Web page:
inspire me with an awe that has never departed and an undying affection for the old
plane, which remain no matter how many trips I take in a Goose.
The sensations associated with flying in a Goose are seared into my recollections
and mix with the more personal ones as though to remove the memory of a Goose would
be to erase my past. When my wife Debbie and I brought our children to Alaska for
the first time in the summer of 1996, we were able to charter the white PenAir Goose
and land it in Anton Larsen Bay for the sake of the experience. The photos tell
it all; my children sported ear-to-ear grins as we skimmed back into the air, and
when we landed in Kodiak, both kids said essentially, “Daddy, buy me that!” These
are kids that have been to Disneyland and Magic Mountain and every other wild and
crazy civilized amusement, and yet were just as impressed as I was by the almost
hypnotic power of a Goose ride. I was in a Goose for the first time in two decades,
and I was gratified that my memory had not deceived me, for the old bird was still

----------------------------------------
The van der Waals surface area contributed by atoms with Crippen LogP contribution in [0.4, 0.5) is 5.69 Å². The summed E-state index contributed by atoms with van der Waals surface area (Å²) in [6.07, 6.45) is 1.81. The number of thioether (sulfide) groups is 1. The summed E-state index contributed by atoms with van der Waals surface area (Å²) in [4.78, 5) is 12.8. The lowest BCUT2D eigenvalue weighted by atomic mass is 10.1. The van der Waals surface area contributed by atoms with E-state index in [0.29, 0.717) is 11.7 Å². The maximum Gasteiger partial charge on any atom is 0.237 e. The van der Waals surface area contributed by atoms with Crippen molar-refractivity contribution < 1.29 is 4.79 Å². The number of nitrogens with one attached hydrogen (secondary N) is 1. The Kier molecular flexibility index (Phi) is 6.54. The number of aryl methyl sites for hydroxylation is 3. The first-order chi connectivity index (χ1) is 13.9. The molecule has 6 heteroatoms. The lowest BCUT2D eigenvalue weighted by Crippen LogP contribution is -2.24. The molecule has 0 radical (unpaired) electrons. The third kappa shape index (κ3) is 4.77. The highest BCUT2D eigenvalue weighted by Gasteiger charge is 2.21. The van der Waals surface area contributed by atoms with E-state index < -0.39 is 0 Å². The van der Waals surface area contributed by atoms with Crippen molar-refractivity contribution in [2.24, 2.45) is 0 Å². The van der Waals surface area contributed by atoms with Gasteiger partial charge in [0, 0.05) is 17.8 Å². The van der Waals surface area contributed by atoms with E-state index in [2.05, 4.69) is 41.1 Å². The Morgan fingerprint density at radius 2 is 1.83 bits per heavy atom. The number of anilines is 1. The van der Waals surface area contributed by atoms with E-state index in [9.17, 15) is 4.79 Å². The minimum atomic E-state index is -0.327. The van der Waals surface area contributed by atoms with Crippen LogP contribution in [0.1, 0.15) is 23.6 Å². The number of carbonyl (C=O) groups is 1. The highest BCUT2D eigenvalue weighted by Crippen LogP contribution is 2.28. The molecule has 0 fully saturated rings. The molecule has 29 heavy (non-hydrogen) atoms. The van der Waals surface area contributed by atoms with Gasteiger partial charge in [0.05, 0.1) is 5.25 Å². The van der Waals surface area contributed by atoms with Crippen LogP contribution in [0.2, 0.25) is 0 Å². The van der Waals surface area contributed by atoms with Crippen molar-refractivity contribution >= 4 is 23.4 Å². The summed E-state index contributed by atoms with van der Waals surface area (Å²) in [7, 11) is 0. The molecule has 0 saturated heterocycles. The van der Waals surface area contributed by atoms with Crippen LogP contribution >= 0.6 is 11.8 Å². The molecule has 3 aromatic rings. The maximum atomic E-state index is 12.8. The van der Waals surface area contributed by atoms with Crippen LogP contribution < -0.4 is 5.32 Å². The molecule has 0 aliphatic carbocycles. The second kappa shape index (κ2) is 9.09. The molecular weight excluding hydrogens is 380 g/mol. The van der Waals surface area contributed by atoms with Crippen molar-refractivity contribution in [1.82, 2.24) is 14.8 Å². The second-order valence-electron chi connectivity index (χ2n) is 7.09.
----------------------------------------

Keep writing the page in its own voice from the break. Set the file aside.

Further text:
as compelling a piece of metal as was ever devised by intelligent life.
Our 1996 Goose Ride:
...son Nathan gets the coveted copilot’s seat...
My family’s Goose charter ride in the summer of 1996 involved a departure from the
airstrip at Ouzinkie...
...a quick turn around the north end of Spruce Island, looking out across Marmot
..a water landing in Anton Larsen Bay (here the pilot looks back while I take a photo
of our daughter Kirsti, and you can see the water and shoreline faintly through the
...a water takeoff...
...and a spectacular flight through the pass behind the Coast Guard base (that’s
Pyramid mountain to the right) to land at the ADQ airport.
A Goose Ride in the 1960’s:
(NOTE: Most of the photos in this section are black and white, processed at the time
in my little darkroom in Ouzinkie. Color photos are from my Dad’s slides in the
same time frame)
Traveling by Goose is no longer an everyday occurrence for Kodiak Island passengers.
The only way to recreate the ambiance of those adventurous days now is to let memory
play tricks with you and create a hybrid experience based on scores of memorable